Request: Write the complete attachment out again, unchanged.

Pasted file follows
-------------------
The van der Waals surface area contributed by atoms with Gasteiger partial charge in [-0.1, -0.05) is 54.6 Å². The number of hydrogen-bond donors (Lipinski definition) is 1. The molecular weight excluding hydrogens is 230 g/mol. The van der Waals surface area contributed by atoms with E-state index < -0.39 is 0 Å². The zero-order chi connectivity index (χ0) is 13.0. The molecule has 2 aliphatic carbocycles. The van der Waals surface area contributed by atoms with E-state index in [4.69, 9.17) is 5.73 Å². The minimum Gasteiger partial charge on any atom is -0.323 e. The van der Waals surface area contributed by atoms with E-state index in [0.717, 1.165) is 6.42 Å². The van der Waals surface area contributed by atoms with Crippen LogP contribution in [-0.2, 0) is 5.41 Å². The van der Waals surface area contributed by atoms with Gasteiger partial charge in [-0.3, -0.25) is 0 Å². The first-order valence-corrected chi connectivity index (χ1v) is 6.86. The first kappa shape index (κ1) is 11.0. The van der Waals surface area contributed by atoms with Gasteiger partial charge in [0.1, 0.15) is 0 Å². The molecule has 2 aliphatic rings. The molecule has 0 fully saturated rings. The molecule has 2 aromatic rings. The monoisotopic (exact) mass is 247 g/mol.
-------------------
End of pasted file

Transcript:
The van der Waals surface area contributed by atoms with Gasteiger partial charge in [-0.1, -0.05) is 54.6 Å². The number of hydrogen-bond donors (Lipinski definition) is 1. The molecular weight excluding hydrogens is 230 g/mol. The van der Waals surface area contributed by atoms with E-state index < -0.39 is 0 Å². The zero-order chi connectivity index (χ0) is 13.0. The molecule has 2 aliphatic carbocycles. The van der Waals surface area contributed by atoms with E-state index in [4.69, 9.17) is 5.73 Å². The minimum Gasteiger partial charge on any atom is -0.323 e. The van der Waals surface area contributed by atoms with E-state index in [0.717, 1.165) is 6.42 Å². The van der Waals surface area contributed by atoms with Crippen LogP contribution in [-0.2, 0) is 5.41 Å². The van der Waals surface area contributed by atoms with Gasteiger partial charge in [-0.3, -0.25) is 0 Å². The first-order valence-corrected chi connectivity index (χ1v) is 6.86. The first kappa shape index (κ1) is 11.0. The van der Waals surface area contributed by atoms with Gasteiger partial charge in [0.1, 0.15) is 0 Å². The molecule has 2 aliphatic rings. The molecule has 0 fully saturated rings. The molecule has 2 aromatic rings. The monoisotopic (exact) mass is 247 g/mol.